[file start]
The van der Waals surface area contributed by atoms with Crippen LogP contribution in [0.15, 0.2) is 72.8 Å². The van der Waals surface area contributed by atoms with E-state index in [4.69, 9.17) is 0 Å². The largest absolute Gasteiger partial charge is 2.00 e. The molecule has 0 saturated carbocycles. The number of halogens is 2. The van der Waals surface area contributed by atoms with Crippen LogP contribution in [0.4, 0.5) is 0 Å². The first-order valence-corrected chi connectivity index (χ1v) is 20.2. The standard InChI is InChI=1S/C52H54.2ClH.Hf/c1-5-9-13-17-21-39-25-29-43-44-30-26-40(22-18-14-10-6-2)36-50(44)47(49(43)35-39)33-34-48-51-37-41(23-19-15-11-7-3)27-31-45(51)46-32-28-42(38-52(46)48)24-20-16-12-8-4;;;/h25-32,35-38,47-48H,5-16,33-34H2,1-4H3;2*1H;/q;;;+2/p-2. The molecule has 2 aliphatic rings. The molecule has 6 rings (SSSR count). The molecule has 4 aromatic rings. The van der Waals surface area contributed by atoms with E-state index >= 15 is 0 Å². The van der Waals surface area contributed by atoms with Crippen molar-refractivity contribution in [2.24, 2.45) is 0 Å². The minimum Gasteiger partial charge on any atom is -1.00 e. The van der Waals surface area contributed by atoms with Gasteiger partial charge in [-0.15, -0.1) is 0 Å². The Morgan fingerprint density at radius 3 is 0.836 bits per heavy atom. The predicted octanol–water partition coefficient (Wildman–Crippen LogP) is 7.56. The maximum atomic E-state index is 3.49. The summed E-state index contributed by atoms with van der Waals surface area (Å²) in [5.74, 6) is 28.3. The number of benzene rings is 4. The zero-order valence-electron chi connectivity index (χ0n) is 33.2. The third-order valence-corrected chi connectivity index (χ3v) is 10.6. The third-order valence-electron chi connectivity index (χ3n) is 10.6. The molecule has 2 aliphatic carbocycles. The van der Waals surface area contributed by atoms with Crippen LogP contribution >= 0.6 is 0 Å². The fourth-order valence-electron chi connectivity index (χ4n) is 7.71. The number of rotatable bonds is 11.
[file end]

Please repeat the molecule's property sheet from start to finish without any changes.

The van der Waals surface area contributed by atoms with Crippen LogP contribution in [0.15, 0.2) is 72.8 Å². The van der Waals surface area contributed by atoms with E-state index in [4.69, 9.17) is 0 Å². The largest absolute Gasteiger partial charge is 2.00 e. The molecule has 0 saturated carbocycles. The number of halogens is 2. The van der Waals surface area contributed by atoms with Crippen LogP contribution in [0.4, 0.5) is 0 Å². The first-order valence-corrected chi connectivity index (χ1v) is 20.2. The standard InChI is InChI=1S/C52H54.2ClH.Hf/c1-5-9-13-17-21-39-25-29-43-44-30-26-40(22-18-14-10-6-2)36-50(44)47(49(43)35-39)33-34-48-51-37-41(23-19-15-11-7-3)27-31-45(51)46-32-28-42(38-52(46)48)24-20-16-12-8-4;;;/h25-32,35-38,47-48H,5-16,33-34H2,1-4H3;2*1H;/q;;;+2/p-2. The molecule has 2 aliphatic rings. The molecule has 6 rings (SSSR count). The molecule has 4 aromatic rings. The van der Waals surface area contributed by atoms with E-state index >= 15 is 0 Å². The van der Waals surface area contributed by atoms with Crippen molar-refractivity contribution in [2.24, 2.45) is 0 Å². The minimum Gasteiger partial charge on any atom is -1.00 e. The van der Waals surface area contributed by atoms with Gasteiger partial charge in [-0.15, -0.1) is 0 Å². The Morgan fingerprint density at radius 3 is 0.836 bits per heavy atom. The predicted octanol–water partition coefficient (Wildman–Crippen LogP) is 7.56. The maximum atomic E-state index is 3.49. The summed E-state index contributed by atoms with van der Waals surface area (Å²) in [5.74, 6) is 28.3. The number of benzene rings is 4. The zero-order valence-electron chi connectivity index (χ0n) is 33.2. The third-order valence-corrected chi connectivity index (χ3v) is 10.6. The third-order valence-electron chi connectivity index (χ3n) is 10.6. The molecule has 2 aliphatic carbocycles. The van der Waals surface area contributed by atoms with Crippen LogP contribution >= 0.6 is 0 Å². The fourth-order valence-electron chi connectivity index (χ4n) is 7.71. The number of rotatable bonds is 11.